Grand Choral Synagogue
The Grand Choral Synagogue of St. Petersburg is the 2nd largest synagogue in Europe and has a fascinating history. It now stands as a testament to the perseverance of the Jewish community in St Petersburg to finally have their own place of worship, and a most beautiful one at that. It stands discreetly off Ulitsa Dekabristov, with its corkscrew-ribbed cupola poking above the rooftops, on the corner of Lermontovskiy Prospekt.
The 19th Century
Jews were the most oppressed minority within the Tsarist Empire, where they were largely confined to a region called The Pale of Settlement and were barely tolerated in the capital prior to the reforms of Alexander II.
Not until 1893 was the community socially and financially secure enough to build a synagogue and cultural centre, in the Moorish style of synagogues in Eastern Europe.
A committee headed by Horace Ginzburg had been started, to plan and fund raise for the construction. The largest contribution was made by Evzel Ginzburg and large donations were also given by S.S. Polyakov and I.A. Vavelberg along with several other contributions totalling some 100,000 Rubles.
However, their contributions proved to be still not enough to commence on this splendid synagogue and a loan was taken from the St Petersburg-Moscow Commercial Bank for 70,000 Rubles along with additional offerings from Horace Ginzburg and brothers Samuel and Daniel Polyakov.
Time and time again the committees proposals, to buy a suitable plot of land were denied, for sometimes unsubstantiated reasons, by the Police master-general of the time. After 10 years of negotiations the house of A.A. Rostovsky and its adjoining plot of land was purchased for 65,000 Rubles.
And so began the discussions about the design of the synagogue and it was decided that a competition would be held. The winning architects were Bakhman and Shaposhnikov, whose design was submitted to Tsar Alexander II only to be turned down; Alexander thought it should be “a little more modest.” Fortunately the architects re-made their design, for free, and on May 16, 1883 Alexander II approved the second design and construction began.
From Building to Opening
From 1884 to 1888 the main construction took place and in 1888 the cupola of the Grand Choral Synagogue was decorated and the process of interior design began. On December 8, 1893 the Grand Choral Synagogue was officially opened and consecrated during a most lavish ceremony. The door was opened with a specially designed silver key and 7 Torah scrolls were brought into the hall. It had taken so many years to be accepted into society and over 24 years to raise money, plan and receive permission, but finally the Jewish community of St Petersburg had their Grand Choral Synagogue.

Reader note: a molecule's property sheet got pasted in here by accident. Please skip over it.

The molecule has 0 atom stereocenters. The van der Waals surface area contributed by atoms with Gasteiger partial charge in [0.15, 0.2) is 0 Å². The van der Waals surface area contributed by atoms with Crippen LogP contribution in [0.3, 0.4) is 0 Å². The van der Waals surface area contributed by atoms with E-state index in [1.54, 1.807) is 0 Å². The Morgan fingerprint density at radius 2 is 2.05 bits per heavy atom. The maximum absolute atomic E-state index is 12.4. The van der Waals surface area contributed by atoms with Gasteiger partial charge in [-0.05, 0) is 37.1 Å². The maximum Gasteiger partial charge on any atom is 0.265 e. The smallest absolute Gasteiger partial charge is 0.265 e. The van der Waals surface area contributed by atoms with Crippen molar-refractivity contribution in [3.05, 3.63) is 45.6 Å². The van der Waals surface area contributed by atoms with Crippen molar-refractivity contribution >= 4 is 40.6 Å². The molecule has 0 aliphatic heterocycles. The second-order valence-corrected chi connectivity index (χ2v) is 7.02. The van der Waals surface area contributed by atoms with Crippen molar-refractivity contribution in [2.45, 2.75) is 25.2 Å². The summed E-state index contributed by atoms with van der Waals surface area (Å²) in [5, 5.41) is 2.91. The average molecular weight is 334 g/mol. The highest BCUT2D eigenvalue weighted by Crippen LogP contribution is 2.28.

The World Wars
During WWI a 100-bed hospital for the wounded, of all confessions, was organised by the Jewish community, on the premises of the synagogue. And the Synagogue was bombed by the Nazi army during the Siege of Leningrad between 1941 and 1943. However, the hospital remained in operation. The Jewish community managed to survive the blockade, as well as many other oppressions over the years.
During the Soviet Era the Jewish community had a rocky relationship with the authorities and the Grand Choral Synagogue was closed several times, only to be re-opened after the authorities realized the importance it played within the community. A famous Rabbi Yosef Yitzchak Schneersohn was even imprisoned for “anti-soviet” activities. However, the Grand Choral Synagogue remained a part of the community and the persistence of the Jews in St Petersburg kept it alive. Fund-raising was banned, traditional rituals were made un-lawful, and the activities inside the Synagogue were watched closely by the authorities and secret police. In the 1970's and 1980's repairs were made to the Synagogue but all was still not well. Many Jews were refused emigration and forced to stay in the Soviet Union – the Grand Choral Synagogue became an important place for communication and refuge. In the mid to late 1980's there was a youth movement and the Synagogue started to fill up again with those wishing to worship. Cultural organisations were formed during Perestroika and concerts were held in the Grand Choral Synagogue.
Today the Great Choral Synagogue of St Petersburg is a registered landmark and an architectural monument of federal importance as well as, of course, an important cultural center for the Jewish community in St Petersburg. The Synagogue runs several schools and is involved in charitable works such as a Yeshiva that dispenses cheap meals to Jewish pensioners. There is also a Matzobakery and a Kosher restaurant along with a souvenir shop for visitors.
Several renovations have taken place during the last 15 years including renovation of the concert hall and a new Mikvah.
There is now an informative exhibition on Jewish history in the foyer of the Great Synagogue (Bolshaya Sinagoga), whose magnificent prayer hall, with its stucco squinches and stalactite mouldings, has been restored following a 5 million dollar donation from the Saffra family in 1999, along with others from the diaspora. This hall holds in excess of 1,200 people and has woman’s galleries on three sides.
The Synagogue is praised for its wonderful acoustics and it is said that by placing ones ear in the right place, one can hear the minutest of whispers from way across the opposite end of the hall, your guide will show you where to put your ear.